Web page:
Are the old models still working?

By Tom Milner, V3

Market insights

May I ask, how old you are? As the adage goes, subtract your age from 100 and that should be your equity weighting, with the rest of your portfolio being allocated to investment grade fixed income. The thinking being that as you get older you should hold less risk and so be heavier on fixed income. Inversely, when younger, you should be able to withstand greater volatility and accept lower prices/losses during recessionary times, and so hold a larger equity position. Simples.

This approach, whilst extremely simplistic, somehow made sense. Previously bond prices would fall and yields rise during higher growth environments and then prices would rise during the economic contractions. Unfortunately, we have entered this current contraction with already high investment grade prices (after the post financial crisis period), as a result, investors following even basic diversified portfolio mandates have not really been protected.

For some time now, the simplistic equity/bond diversified portfolio era has been replaced by practitioners of mathematical, academically-backed models, which incorporate more asset and sub-asset classes in order to attempt to further diversify portfolios and reduce the risk of big losses.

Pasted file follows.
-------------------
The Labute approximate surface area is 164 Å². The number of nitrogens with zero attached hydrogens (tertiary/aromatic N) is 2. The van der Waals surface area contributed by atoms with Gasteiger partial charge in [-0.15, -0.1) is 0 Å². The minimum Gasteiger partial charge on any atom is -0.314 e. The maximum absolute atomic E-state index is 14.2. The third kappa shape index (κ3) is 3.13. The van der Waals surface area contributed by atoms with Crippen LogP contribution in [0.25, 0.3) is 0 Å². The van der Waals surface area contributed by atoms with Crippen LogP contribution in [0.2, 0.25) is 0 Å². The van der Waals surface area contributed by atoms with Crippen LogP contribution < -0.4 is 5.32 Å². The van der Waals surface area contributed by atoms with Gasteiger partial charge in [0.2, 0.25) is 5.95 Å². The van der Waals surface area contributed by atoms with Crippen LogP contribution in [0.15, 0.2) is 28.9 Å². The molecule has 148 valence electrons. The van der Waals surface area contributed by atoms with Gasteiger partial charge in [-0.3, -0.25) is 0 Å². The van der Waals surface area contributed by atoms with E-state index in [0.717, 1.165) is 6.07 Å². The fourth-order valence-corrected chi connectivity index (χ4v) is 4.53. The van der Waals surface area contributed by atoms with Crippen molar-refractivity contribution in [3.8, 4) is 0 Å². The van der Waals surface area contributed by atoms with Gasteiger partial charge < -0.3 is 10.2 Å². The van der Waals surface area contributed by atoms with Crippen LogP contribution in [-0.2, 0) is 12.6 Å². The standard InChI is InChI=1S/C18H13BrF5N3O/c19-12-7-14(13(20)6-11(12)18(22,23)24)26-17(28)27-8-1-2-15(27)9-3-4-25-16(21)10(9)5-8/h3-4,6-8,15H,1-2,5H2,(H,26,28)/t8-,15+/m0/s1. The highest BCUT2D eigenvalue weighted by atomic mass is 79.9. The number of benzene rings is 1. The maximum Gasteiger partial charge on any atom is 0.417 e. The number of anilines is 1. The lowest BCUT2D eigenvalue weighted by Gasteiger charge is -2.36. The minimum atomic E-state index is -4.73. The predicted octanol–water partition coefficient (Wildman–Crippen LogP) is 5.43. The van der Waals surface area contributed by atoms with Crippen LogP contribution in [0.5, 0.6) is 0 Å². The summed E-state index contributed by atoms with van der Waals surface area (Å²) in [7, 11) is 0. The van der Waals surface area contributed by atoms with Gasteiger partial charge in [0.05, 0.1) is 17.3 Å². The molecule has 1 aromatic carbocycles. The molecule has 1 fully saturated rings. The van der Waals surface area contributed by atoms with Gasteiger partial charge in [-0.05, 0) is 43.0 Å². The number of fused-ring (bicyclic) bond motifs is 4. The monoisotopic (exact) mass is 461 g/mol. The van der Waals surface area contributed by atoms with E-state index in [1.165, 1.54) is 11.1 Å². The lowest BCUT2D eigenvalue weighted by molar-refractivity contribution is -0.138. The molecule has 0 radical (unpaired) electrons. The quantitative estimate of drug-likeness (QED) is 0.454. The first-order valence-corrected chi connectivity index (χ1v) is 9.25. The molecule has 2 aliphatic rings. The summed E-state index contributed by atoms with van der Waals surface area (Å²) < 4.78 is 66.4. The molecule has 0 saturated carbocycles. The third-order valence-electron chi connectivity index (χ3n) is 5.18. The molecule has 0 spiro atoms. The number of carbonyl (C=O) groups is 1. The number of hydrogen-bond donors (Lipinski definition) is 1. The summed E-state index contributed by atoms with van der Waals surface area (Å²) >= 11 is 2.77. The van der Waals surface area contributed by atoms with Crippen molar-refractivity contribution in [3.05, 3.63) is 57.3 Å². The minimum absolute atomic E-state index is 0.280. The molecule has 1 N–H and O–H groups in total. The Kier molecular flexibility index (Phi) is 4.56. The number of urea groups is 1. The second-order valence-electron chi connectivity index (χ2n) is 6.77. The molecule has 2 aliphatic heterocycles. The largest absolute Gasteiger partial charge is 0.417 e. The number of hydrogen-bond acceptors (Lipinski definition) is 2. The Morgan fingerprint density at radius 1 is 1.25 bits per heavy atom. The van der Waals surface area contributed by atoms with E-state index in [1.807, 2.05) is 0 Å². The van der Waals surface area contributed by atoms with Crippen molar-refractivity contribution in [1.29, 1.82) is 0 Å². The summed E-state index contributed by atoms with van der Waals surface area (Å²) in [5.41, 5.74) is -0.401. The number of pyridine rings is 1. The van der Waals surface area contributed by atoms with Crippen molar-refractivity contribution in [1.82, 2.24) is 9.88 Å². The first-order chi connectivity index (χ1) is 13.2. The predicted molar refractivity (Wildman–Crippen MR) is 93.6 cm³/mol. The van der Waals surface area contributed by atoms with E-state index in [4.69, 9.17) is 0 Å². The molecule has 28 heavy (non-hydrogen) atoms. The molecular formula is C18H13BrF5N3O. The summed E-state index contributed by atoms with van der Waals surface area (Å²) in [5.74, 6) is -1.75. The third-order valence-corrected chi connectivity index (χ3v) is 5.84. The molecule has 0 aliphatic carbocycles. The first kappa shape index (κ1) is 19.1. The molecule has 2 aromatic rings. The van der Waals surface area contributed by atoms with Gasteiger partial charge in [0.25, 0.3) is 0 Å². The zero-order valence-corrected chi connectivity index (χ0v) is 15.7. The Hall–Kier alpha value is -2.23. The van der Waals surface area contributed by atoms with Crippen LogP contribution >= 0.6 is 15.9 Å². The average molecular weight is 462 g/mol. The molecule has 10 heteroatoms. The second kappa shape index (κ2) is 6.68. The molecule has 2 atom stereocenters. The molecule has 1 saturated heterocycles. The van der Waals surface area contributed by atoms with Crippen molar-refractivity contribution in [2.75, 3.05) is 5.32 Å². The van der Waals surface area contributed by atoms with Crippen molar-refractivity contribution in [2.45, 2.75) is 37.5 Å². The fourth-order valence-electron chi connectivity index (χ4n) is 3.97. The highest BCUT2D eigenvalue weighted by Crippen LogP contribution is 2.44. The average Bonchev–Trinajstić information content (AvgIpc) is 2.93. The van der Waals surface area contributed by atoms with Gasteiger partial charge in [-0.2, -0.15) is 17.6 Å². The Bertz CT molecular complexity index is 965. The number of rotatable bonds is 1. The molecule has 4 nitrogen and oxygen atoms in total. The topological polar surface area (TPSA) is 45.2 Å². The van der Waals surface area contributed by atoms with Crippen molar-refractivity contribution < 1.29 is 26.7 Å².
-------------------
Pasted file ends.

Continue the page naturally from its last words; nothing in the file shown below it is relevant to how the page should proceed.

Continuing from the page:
Unsurprisingly, the method and model used are only as good and as relevant as the data they are based on. Predominantly this is historical data used to establish a correlation between assets classes and volatility. This is incorporated with the outlook for return expectations for asset classes in the coming years based on the outlook for growth and inflation. Fine in a normal period, but during the current one, which contains so many variables (and unique ones at that), it is even harder than ever to decipher how differing regions and the world economy will look in one or two years’ time. As a result, investors should question both the portfolio construction model’s inputs (correlation between asset classes and volatility) and the asset classes’ outlook and expectations. Subsequently, taking higher risk in a portfolio is indeed accepting higher risk of losses if wrong.